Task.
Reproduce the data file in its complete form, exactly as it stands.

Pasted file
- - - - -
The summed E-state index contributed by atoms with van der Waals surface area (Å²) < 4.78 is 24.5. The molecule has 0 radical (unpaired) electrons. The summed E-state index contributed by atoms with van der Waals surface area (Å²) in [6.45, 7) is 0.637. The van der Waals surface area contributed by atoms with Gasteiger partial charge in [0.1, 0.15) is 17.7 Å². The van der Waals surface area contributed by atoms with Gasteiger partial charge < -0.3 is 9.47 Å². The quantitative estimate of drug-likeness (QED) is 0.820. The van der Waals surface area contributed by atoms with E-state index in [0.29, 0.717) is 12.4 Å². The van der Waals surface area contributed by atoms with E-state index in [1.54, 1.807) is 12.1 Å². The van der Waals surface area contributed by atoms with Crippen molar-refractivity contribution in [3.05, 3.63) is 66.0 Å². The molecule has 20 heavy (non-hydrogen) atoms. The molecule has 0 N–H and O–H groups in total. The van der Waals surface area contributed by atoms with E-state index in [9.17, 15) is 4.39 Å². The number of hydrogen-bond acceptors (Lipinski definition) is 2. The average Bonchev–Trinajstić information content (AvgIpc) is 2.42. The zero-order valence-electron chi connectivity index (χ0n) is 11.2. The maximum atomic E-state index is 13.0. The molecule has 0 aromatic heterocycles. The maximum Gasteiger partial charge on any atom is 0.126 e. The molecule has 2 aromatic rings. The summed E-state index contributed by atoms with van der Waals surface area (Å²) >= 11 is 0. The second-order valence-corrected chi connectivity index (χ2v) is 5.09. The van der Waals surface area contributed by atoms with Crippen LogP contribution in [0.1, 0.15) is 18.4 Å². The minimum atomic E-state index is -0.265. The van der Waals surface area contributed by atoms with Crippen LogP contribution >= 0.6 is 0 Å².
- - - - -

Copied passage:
The summed E-state index contributed by atoms with van der Waals surface area (Å²) < 4.78 is 24.5. The molecule has 0 radical (unpaired) electrons. The summed E-state index contributed by atoms with van der Waals surface area (Å²) in [6.45, 7) is 0.637. The van der Waals surface area contributed by atoms with Gasteiger partial charge in [0.1, 0.15) is 17.7 Å². The van der Waals surface area contributed by atoms with Gasteiger partial charge < -0.3 is 9.47 Å². The quantitative estimate of drug-likeness (QED) is 0.820. The van der Waals surface area contributed by atoms with E-state index in [0.29, 0.717) is 12.4 Å². The van der Waals surface area contributed by atoms with E-state index in [1.54, 1.807) is 12.1 Å². The van der Waals surface area contributed by atoms with Crippen molar-refractivity contribution in [3.05, 3.63) is 66.0 Å². The molecule has 20 heavy (non-hydrogen) atoms. The molecule has 0 N–H and O–H groups in total. The van der Waals surface area contributed by atoms with E-state index in [9.17, 15) is 4.39 Å². The number of hydrogen-bond acceptors (Lipinski definition) is 2. The average Bonchev–Trinajstić information content (AvgIpc) is 2.42. The zero-order valence-electron chi connectivity index (χ0n) is 11.2. The maximum atomic E-state index is 13.0. The molecule has 0 aromatic heterocycles. The maximum Gasteiger partial charge on any atom is 0.126 e. The molecule has 2 aromatic rings. The summed E-state index contributed by atoms with van der Waals surface area (Å²) >= 11 is 0. The second-order valence-corrected chi connectivity index (χ2v) is 5.09. The van der Waals surface area contributed by atoms with Crippen LogP contribution in [0.1, 0.15) is 18.4 Å². The minimum atomic E-state index is -0.265. The van der Waals surface area contributed by atoms with Crippen LogP contribution >= 0.6 is 0 Å².